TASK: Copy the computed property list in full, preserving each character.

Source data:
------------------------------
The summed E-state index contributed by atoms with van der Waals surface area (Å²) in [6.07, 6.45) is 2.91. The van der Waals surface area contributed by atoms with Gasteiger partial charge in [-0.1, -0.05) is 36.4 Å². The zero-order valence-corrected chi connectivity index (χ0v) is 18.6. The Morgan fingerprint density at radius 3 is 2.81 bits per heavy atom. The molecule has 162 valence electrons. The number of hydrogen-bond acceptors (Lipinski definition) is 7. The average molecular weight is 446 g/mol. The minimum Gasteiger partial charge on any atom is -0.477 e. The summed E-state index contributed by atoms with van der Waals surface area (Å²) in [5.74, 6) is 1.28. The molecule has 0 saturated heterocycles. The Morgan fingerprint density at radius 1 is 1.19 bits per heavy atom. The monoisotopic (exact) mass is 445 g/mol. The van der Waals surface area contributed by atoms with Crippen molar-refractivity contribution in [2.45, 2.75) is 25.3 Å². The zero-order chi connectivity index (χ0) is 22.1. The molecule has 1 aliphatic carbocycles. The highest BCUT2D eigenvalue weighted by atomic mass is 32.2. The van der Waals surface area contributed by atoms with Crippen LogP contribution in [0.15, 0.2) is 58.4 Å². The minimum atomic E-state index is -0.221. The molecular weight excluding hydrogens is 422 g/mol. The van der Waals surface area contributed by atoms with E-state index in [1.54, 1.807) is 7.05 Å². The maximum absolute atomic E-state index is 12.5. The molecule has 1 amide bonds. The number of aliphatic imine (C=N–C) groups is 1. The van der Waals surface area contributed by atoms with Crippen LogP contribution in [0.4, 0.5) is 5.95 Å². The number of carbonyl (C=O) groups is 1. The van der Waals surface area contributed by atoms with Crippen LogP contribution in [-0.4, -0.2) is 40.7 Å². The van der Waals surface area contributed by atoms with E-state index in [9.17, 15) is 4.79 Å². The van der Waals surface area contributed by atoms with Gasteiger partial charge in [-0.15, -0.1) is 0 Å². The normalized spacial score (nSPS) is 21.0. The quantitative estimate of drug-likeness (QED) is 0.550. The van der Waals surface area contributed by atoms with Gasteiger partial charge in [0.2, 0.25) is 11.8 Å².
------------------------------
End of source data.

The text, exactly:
The summed E-state index contributed by atoms with van der Waals surface area (Å²) in [6.07, 6.45) is 2.91. The van der Waals surface area contributed by atoms with Gasteiger partial charge in [-0.1, -0.05) is 36.4 Å². The zero-order valence-corrected chi connectivity index (χ0v) is 18.6. The Morgan fingerprint density at radius 3 is 2.81 bits per heavy atom. The molecule has 162 valence electrons. The number of hydrogen-bond acceptors (Lipinski definition) is 7. The average molecular weight is 446 g/mol. The minimum Gasteiger partial charge on any atom is -0.477 e. The summed E-state index contributed by atoms with van der Waals surface area (Å²) in [5.74, 6) is 1.28. The molecule has 0 saturated heterocycles. The Morgan fingerprint density at radius 1 is 1.19 bits per heavy atom. The monoisotopic (exact) mass is 445 g/mol. The van der Waals surface area contributed by atoms with Crippen molar-refractivity contribution in [2.45, 2.75) is 25.3 Å². The zero-order chi connectivity index (χ0) is 22.1. The molecule has 1 aliphatic carbocycles. The highest BCUT2D eigenvalue weighted by atomic mass is 32.2. The van der Waals surface area contributed by atoms with Crippen LogP contribution in [0.15, 0.2) is 58.4 Å². The minimum atomic E-state index is -0.221. The molecular weight excluding hydrogens is 422 g/mol. The van der Waals surface area contributed by atoms with E-state index in [1.54, 1.807) is 7.05 Å². The maximum absolute atomic E-state index is 12.5. The molecule has 1 amide bonds. The number of aliphatic imine (C=N–C) groups is 1. The van der Waals surface area contributed by atoms with Crippen LogP contribution in [0.4, 0.5) is 5.95 Å². The number of carbonyl (C=O) groups is 1. The van der Waals surface area contributed by atoms with Crippen LogP contribution in [-0.4, -0.2) is 40.7 Å². The van der Waals surface area contributed by atoms with E-state index in [9.17, 15) is 4.79 Å². The van der Waals surface area contributed by atoms with Gasteiger partial charge in [-0.15, -0.1) is 0 Å². The normalized spacial score (nSPS) is 21.0. The quantitative estimate of drug-likeness (QED) is 0.550. The van der Waals surface area contributed by atoms with Gasteiger partial charge in [0.2, 0.25) is 11.8 Å².